Yosemite National Park embraces a spectacular tract of mountain-and-valley scenery in the Sierra Nevada, which was set aside as a national park in 1890. The park harbors a grand collection of waterfalls, meadows, and forests that include groves of giant sequoias, the world's largest living things.
Highlights of the park include Yosemite Valley, and its
high cliffs and waterfalls;
Wawona's history center and historic hotel; the Mariposa Grove, which contains
hundreds of ancient giant sequoias; Glacier Point's (summer-fall) spectacular
view of Yosemite Valley and the high country; Tuolumne Meadows
(summer-fall), a large subalpine meadow surrounded by mountain peaks;
and Hetch Hetchy, a reservoir in a valley considered a twin of Yosemite Valley.
The Tioga, Glacier Point, and Mariposa Grove roads are closed
from October/November through May/June due to snow (the Mariposa Grove
Road may be closed for a shorter period). All other parks roads generally
remain open all year, though chains are frequently required. Some hotels
and campgrounds in Yosemite Valley and Wawona, and the Valley Visitor
Center are open all year.
How to Get to Yosemite National Park
Nearest Airport for Yosemite National Park - It is a shortish drive from Lake Tahoe and Sacramento
How to Drive to Yosemite National Park - There are
four entrances to the park:
-South entrance on Highway 41 north from Fresno
-Arch Rock entrance on Highway 140 west from Merced
-Big Oak Flat entrance on Highway 120 west from Modesto and Manteca
-Hetch Hetchy Entrance (to Hetch Hetchy Valley)
Tioga Pass entrance on Highway 120 east from Lee Vining and Highway 395. The Tioga Pass entrance is closed from the first major snowstorm in November until late May to June due to snow. All other park entrances are kept open all year, but may require tire chains because of snow anytime between November and April.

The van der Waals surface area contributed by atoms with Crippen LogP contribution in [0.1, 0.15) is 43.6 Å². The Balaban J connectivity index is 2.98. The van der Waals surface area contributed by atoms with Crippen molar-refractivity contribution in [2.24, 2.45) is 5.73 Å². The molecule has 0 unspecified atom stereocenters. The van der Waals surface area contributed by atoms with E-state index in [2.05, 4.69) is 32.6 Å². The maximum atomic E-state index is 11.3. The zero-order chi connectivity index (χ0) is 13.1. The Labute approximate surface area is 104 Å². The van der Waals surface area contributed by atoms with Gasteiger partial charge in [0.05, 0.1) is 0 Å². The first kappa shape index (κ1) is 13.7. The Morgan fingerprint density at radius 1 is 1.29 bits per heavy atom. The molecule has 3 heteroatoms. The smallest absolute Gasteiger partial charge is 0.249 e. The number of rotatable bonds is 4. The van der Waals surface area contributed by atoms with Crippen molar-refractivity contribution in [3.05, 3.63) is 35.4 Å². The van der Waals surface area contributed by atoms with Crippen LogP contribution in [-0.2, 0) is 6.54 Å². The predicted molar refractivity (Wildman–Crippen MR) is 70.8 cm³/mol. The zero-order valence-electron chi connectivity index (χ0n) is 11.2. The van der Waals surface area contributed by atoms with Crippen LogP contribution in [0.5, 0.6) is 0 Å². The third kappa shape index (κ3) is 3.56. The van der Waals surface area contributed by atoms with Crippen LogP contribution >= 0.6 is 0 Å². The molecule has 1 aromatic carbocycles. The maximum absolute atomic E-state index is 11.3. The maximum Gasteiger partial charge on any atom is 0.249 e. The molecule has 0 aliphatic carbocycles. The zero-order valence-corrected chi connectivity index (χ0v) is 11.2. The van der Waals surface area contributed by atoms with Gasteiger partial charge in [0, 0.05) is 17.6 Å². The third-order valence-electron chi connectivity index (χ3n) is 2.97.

Weather & Climate
Weather can change rapidly during all seasons of the year. Elevation plays a major role in temperature and precipitation. Yosemite receives most of its precipitation in the months of January, February and March. Summers are typically warm and dry. Spring and fall are transitional months, when warm, sunny days can suddenly become stormy. Clouds can build up during the summer to produce spectacular thunderstorm activity.
For Yosemite Valley and Wawona (subtract 10-20 degrees
for Tuolumne Meadows), AVERAGE weather is as follows:
Summer: Typically dry, with occasional thunderstorms; highs in the low 90s, lows in the 50s.
Fall & Spring: Highly variable, with typical high temperatures ranging from the 50s to 70s, with lows in the 30s. Rain is less likely early in fall/late in spring and rain or snow is likely late in fall/early in spring.
Winter: Snowy, rainy, or (sometimes) even sunny days are possible, with highs ranging from the 30s to 50s and lows in the upper 20s.
Most visitor centers, gift shops, and hotels are accessible.
Camping at Yosemite